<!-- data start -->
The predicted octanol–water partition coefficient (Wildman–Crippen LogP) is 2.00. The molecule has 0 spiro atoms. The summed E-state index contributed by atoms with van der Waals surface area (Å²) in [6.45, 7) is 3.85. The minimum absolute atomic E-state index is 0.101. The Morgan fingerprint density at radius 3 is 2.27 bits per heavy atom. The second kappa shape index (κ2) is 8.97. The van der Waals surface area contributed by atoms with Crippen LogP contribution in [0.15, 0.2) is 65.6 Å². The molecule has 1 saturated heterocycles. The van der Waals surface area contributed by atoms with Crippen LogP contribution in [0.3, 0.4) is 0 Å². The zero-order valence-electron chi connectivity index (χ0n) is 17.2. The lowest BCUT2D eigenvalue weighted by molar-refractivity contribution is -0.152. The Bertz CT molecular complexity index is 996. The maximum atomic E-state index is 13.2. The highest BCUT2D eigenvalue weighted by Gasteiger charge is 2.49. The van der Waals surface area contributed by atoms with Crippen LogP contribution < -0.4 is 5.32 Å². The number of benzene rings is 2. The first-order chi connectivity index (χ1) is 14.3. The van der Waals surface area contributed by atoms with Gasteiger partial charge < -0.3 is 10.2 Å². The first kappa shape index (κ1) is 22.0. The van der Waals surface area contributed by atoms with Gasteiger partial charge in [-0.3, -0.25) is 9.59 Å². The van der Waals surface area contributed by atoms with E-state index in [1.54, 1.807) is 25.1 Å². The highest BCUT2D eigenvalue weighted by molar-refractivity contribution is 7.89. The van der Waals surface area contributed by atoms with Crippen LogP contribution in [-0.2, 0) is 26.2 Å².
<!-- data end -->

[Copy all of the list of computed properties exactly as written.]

The predicted octanol–water partition coefficient (Wildman–Crippen LogP) is 2.00. The molecule has 0 spiro atoms. The summed E-state index contributed by atoms with van der Waals surface area (Å²) in [6.45, 7) is 3.85. The minimum absolute atomic E-state index is 0.101. The Morgan fingerprint density at radius 3 is 2.27 bits per heavy atom. The second kappa shape index (κ2) is 8.97. The van der Waals surface area contributed by atoms with Crippen LogP contribution in [0.15, 0.2) is 65.6 Å². The molecule has 1 saturated heterocycles. The van der Waals surface area contributed by atoms with Crippen LogP contribution in [0.3, 0.4) is 0 Å². The zero-order valence-electron chi connectivity index (χ0n) is 17.2. The lowest BCUT2D eigenvalue weighted by molar-refractivity contribution is -0.152. The Bertz CT molecular complexity index is 996. The maximum atomic E-state index is 13.2. The highest BCUT2D eigenvalue weighted by Gasteiger charge is 2.49. The van der Waals surface area contributed by atoms with Crippen LogP contribution < -0.4 is 5.32 Å². The number of benzene rings is 2. The first-order chi connectivity index (χ1) is 14.3. The van der Waals surface area contributed by atoms with Gasteiger partial charge < -0.3 is 10.2 Å². The first kappa shape index (κ1) is 22.0. The van der Waals surface area contributed by atoms with Gasteiger partial charge in [-0.3, -0.25) is 9.59 Å². The van der Waals surface area contributed by atoms with E-state index in [1.54, 1.807) is 25.1 Å². The highest BCUT2D eigenvalue weighted by molar-refractivity contribution is 7.89. The van der Waals surface area contributed by atoms with Crippen LogP contribution in [-0.2, 0) is 26.2 Å².